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Full NameProfessor Kathleen Curran
University College Dublin
- bioengineering/medical devices
- artificial intelligence/machine learning/data analytics
- Emergency Medicine
- General Practice
- Obstetrics and Gynaecology
- Sports and Exercise Medicine
- Veterinary Medicine
- Oral and Maxillofacial Medicine
- Rehabilitation Medicine
- Cardiac Surgery
- Clinical Trials
- Health Informatics
- Orthopaedic surgery
- Respiratory Medicine
- Vascular Medicine
As director of the Machine Learning in Medical Imaging and Diagnostics Research Group in UCD and funded investigator in ML-Labs Science Foundation Ireland Centre for Research Training in Machine Learning, I can provide masters and PhD students in biomedical engineering and computer science to assist PhD students new to computer programming but with an interest in developing AI techniques for clinical diagnosis / prognosis. Within my Machine Learning in Medical Imaging Research group we are focused on developing innovative clinical solutions. We achieve this by developing state-of-the-art machine learning methods and have specific expertise in delivering interpretable solutions such that we can provide quantitative explanations for the outputs from our deep learning models.
Please see Belton et al. MIUA 2021 (Best Paper Award) for recent AI work applied to MSK analysis; Janik et al. SPIE 2021 for Cardiac AI and Leydon et al. (2021) for Oncology AI publications. We also have expertise on Enterprise Imaging and Big Data (McCarthy et al. 2021) and diffusion MRI (Curran, KM et al. Quantitative Metrics in DTI, Springer 2016).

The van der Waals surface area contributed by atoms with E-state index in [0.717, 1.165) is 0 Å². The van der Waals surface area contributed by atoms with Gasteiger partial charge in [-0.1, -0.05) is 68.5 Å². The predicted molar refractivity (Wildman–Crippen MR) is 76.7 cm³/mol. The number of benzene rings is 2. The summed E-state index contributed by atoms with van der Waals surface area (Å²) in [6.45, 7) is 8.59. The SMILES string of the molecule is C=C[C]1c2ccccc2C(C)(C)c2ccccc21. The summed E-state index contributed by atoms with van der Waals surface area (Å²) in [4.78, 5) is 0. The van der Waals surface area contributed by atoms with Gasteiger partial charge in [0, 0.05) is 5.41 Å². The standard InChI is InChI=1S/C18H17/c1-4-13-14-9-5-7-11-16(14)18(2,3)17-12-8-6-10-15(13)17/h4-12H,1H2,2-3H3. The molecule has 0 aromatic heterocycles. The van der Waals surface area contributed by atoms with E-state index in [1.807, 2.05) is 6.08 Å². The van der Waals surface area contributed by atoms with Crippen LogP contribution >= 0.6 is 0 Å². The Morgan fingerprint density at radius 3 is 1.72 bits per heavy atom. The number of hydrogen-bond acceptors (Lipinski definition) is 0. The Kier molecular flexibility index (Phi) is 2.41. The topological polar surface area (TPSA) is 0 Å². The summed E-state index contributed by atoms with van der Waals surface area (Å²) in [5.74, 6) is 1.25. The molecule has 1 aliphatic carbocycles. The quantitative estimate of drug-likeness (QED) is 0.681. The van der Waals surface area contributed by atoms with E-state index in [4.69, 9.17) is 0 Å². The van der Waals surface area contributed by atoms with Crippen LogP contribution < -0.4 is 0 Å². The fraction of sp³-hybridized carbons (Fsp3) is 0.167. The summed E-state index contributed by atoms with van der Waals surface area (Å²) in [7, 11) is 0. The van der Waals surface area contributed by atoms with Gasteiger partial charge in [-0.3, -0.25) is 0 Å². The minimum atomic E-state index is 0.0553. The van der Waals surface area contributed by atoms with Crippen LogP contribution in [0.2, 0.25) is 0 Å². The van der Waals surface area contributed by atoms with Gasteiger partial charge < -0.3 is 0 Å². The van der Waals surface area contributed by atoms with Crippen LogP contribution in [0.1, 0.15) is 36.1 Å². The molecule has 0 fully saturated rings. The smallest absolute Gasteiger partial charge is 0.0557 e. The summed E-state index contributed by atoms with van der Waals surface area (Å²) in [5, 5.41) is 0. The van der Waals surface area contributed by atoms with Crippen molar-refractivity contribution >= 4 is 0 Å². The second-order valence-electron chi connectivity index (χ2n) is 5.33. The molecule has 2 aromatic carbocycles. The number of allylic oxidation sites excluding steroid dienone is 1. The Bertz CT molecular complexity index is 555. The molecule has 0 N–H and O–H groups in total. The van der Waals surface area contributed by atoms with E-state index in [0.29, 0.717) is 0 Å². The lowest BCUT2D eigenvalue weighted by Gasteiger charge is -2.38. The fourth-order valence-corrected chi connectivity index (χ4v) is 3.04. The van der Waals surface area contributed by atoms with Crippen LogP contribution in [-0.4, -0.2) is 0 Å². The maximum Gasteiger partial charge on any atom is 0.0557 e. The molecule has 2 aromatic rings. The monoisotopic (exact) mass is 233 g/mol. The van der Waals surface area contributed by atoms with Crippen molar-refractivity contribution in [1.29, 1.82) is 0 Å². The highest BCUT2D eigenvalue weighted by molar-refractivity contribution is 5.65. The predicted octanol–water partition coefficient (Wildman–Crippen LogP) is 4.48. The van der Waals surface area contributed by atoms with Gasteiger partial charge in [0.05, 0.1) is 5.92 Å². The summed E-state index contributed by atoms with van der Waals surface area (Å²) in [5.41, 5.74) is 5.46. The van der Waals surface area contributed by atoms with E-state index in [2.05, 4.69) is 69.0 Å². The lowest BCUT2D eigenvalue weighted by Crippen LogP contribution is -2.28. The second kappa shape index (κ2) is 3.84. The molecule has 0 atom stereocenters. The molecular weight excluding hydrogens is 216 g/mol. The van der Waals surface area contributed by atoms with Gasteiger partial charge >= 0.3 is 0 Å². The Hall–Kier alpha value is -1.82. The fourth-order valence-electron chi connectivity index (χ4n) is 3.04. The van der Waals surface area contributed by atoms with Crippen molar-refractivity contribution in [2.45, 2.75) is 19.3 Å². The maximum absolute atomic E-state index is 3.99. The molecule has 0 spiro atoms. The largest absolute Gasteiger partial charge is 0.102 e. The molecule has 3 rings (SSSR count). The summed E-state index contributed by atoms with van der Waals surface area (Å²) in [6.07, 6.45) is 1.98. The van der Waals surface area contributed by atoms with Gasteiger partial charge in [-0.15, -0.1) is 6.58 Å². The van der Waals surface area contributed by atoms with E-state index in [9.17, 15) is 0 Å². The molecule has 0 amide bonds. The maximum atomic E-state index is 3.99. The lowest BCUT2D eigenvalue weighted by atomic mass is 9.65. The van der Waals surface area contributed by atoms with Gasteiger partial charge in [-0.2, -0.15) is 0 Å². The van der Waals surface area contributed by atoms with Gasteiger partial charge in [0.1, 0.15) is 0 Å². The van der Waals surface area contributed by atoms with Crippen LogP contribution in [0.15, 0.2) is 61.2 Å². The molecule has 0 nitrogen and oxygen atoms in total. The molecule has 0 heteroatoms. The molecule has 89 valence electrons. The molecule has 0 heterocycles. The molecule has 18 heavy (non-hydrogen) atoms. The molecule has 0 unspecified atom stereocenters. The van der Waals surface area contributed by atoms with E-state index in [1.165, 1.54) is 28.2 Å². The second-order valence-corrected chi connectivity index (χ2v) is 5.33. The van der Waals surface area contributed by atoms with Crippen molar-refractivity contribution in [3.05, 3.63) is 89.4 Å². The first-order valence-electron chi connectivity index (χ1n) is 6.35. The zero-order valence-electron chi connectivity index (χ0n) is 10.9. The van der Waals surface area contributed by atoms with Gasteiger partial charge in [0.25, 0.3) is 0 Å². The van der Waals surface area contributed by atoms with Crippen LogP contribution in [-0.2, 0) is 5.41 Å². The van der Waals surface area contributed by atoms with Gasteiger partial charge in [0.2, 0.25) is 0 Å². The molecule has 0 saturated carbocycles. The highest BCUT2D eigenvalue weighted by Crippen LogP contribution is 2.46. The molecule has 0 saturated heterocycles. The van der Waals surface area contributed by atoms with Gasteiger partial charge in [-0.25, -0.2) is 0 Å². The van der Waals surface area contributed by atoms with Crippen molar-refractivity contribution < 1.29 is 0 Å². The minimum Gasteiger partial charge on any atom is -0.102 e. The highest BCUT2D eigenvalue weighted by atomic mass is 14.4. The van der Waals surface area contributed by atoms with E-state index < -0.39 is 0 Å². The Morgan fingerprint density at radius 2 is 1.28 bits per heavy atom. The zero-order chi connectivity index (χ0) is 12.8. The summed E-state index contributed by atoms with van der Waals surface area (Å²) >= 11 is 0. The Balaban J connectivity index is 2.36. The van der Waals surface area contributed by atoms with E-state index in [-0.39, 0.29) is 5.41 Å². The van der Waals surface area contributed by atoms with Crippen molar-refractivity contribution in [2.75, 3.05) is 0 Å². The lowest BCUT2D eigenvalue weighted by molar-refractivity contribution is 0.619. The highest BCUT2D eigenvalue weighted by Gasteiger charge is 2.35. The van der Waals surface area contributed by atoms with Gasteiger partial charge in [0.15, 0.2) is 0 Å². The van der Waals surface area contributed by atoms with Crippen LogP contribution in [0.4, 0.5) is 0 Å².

In your current clinical specialty do you think there is potential to develop AI methods to support clinicians with diagnosis / prognosis? For example, to discover novel imaging biomarkers that could potentially help stratify patients at higher risk of declining rapidly or automate classification in differential diagnosis.
I have supervised 6 postdoctoral research fellows and 6 PhD students to successful completion. Several clinical supervisors have served on RSPs for my PhD students. It would be better to defer to recommending clinical co-supervision because that will depend on the clinical specialty area of interest of the applicant.